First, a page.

Written answers

Tuesday, 1 December 2009

Department of Education and Science

Multi-Denominational Schools

12:00 pm

Photo of Jan O'SullivanJan O'Sullivan (Limerick East, Labour)
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Question 47: To ask the Minister for Education and Science if he has come to an arrangement with the Protestant school community to reverse the cutbacks made to the fee paying Protestant schools in Budget 2009; his views on the long-standing tradition in which the State recognised the geographically dispersed nature of the Protestant community; and if he will make a statement on the matter. [44090/09]

Photo of Bernard DurkanBernard Durkan (Kildare North, Fine Gael)
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Question 389: To ask the Minister for Education and Science if his attention has been drawn to the views expressed by the Church of Ireland Archbishop of Dublin and the Catholic Archbishop of Dublin regarding specific funding for Protestant schools; the degree to which he will continue this provision; if his attention has been drawn to the widespread concern arising from earlier indictions in this regard and the need to provide reassurances; and if he will make a statement on the matter. [44480/09]

Photo of Batt O'KeeffeBatt O'Keeffe (Cork North West, Fianna Fail)
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I propose to take Questions Nos. 47 and 389 together.

As I stated in my reply to Deputy Hayes today, I have had several meetings with Protestant representatives, most recently on 21 October, when I met with the Committee on Management for Protestant Schools. At that meeting, I invited the committee to join a working group with my officials to explore future measures to support their schools. While I regret that the Committee has declined the invitation, I retain the belief that engagement between them and my officials is the best way to resolve the issues that are of concern.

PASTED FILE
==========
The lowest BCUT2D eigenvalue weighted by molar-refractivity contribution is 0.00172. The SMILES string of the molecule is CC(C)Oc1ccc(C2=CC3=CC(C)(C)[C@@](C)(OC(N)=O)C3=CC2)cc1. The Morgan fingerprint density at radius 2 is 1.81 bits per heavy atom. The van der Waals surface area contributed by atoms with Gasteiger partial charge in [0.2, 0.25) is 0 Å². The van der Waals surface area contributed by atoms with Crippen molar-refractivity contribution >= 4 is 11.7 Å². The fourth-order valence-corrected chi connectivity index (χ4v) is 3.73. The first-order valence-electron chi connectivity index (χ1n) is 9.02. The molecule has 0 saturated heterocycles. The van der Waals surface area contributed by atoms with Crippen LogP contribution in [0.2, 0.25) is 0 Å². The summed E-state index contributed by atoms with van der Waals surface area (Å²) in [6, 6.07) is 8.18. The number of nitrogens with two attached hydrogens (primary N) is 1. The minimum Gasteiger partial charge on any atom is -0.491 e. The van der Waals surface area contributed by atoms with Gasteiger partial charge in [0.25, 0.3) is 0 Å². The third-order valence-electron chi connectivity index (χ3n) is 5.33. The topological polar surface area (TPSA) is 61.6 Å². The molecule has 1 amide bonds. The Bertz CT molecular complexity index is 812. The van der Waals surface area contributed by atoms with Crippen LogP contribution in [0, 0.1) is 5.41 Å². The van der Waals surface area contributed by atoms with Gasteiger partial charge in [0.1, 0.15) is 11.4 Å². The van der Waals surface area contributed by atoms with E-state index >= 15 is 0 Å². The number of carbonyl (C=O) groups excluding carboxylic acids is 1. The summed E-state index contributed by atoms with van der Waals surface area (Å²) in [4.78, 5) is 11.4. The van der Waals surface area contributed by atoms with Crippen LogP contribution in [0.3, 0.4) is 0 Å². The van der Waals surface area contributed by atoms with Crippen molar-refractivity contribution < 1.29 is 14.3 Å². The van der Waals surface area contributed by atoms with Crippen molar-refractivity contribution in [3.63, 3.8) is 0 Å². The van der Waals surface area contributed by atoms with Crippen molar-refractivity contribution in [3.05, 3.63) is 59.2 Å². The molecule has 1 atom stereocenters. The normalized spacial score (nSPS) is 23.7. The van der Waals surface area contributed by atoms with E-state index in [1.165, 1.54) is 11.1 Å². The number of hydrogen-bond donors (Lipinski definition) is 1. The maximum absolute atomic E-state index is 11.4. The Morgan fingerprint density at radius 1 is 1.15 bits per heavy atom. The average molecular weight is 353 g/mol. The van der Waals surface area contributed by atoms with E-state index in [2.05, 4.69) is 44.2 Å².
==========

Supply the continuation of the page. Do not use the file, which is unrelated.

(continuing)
I have repeatedly stated my, and the Government's, commitment to supporting Protestant education. Indeed, it is in order to deal with the concerns expressed by Archbishop Neill of the effect of the budgetary changes on Protestant schools that I have sought to ensure the direct involvement of those involved in Protestant education in identifying and resolving issues collaboratively. I wish also to confirm that I fully concur with Archbishop Martin's views on the contribution of Protestant schools to fostering pluralism in Irish education.

I would like to emphasise that the Government continues to provide the Block Grant, which was increased this year and amounted to €6.5 million. It is targeted as a support to individual pupils to enable them to attend Protestant schools. I would urge the Deputies to take note that it is this grant, and this grant only, which defrays fees for pupils in need, enabling them to attend day or boarding schools as required, in recognition of the dispersed nature of the Protestant community.

However, I am obliged, at all times, to act in accordance with the Constitution. The Constitution, in article 44, permits state aid to denominational schools, but only on the basis that there be no discrimination between schools under different religious management. The advice of the Attorney General has been provided on the interpretation of this provision, and I am satisfied that the budget changes are consistent with the Constitution.

It is clear, therefore, that a return to the status quo ante is not legally possible.

However, I would like to restate my commitment to working with the Protestant community to identify and resolve issues that may affect some of their schools, particularly those in rural areas, and to examine how these might be examined in a manner consistent with the Constitution.


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